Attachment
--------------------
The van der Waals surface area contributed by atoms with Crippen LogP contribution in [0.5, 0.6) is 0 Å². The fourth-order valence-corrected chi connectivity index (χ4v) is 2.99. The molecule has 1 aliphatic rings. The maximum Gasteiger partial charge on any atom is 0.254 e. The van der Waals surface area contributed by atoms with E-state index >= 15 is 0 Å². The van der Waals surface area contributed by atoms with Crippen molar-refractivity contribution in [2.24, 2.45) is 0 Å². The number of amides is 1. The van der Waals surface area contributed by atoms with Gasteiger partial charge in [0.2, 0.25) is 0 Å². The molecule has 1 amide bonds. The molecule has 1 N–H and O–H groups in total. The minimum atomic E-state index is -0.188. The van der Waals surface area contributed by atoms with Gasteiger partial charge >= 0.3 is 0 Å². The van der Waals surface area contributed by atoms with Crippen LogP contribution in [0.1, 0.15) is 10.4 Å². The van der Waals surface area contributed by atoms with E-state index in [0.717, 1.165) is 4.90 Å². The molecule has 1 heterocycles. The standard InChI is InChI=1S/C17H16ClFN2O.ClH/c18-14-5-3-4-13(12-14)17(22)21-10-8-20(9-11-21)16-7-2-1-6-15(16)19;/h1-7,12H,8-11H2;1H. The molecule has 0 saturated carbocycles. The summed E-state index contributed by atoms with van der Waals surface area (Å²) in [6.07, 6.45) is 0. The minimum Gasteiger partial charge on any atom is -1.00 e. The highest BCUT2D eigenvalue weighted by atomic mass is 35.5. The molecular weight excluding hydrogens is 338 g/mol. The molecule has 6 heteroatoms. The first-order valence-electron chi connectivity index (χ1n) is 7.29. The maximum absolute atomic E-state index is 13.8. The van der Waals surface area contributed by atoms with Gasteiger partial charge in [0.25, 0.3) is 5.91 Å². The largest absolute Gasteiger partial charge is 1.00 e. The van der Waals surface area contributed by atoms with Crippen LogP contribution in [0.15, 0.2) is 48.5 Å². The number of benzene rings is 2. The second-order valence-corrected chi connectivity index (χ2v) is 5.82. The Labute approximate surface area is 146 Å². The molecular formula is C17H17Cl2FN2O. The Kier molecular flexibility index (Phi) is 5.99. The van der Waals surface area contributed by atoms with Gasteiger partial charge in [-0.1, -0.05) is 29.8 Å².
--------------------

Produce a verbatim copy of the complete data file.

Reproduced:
The van der Waals surface area contributed by atoms with Crippen LogP contribution in [0.5, 0.6) is 0 Å². The fourth-order valence-corrected chi connectivity index (χ4v) is 2.99. The molecule has 1 aliphatic rings. The maximum Gasteiger partial charge on any atom is 0.254 e. The van der Waals surface area contributed by atoms with E-state index >= 15 is 0 Å². The van der Waals surface area contributed by atoms with Crippen molar-refractivity contribution in [2.24, 2.45) is 0 Å². The number of amides is 1. The van der Waals surface area contributed by atoms with Gasteiger partial charge in [0.2, 0.25) is 0 Å². The molecule has 1 amide bonds. The molecule has 1 N–H and O–H groups in total. The minimum atomic E-state index is -0.188. The van der Waals surface area contributed by atoms with Gasteiger partial charge >= 0.3 is 0 Å². The van der Waals surface area contributed by atoms with Crippen LogP contribution in [0.1, 0.15) is 10.4 Å². The van der Waals surface area contributed by atoms with E-state index in [0.717, 1.165) is 4.90 Å². The molecule has 1 heterocycles. The standard InChI is InChI=1S/C17H16ClFN2O.ClH/c18-14-5-3-4-13(12-14)17(22)21-10-8-20(9-11-21)16-7-2-1-6-15(16)19;/h1-7,12H,8-11H2;1H. The molecule has 0 saturated carbocycles. The summed E-state index contributed by atoms with van der Waals surface area (Å²) in [6.07, 6.45) is 0. The minimum Gasteiger partial charge on any atom is -1.00 e. The highest BCUT2D eigenvalue weighted by atomic mass is 35.5. The molecular weight excluding hydrogens is 338 g/mol. The molecule has 6 heteroatoms. The first-order valence-electron chi connectivity index (χ1n) is 7.29. The maximum absolute atomic E-state index is 13.8. The van der Waals surface area contributed by atoms with Gasteiger partial charge in [0.25, 0.3) is 5.91 Å². The largest absolute Gasteiger partial charge is 1.00 e. The van der Waals surface area contributed by atoms with Crippen LogP contribution in [0.15, 0.2) is 48.5 Å². The number of benzene rings is 2. The second-order valence-corrected chi connectivity index (χ2v) is 5.82. The Labute approximate surface area is 146 Å². The molecular formula is C17H17Cl2FN2O. The Kier molecular flexibility index (Phi) is 5.99. The van der Waals surface area contributed by atoms with Gasteiger partial charge in [-0.1, -0.05) is 29.8 Å².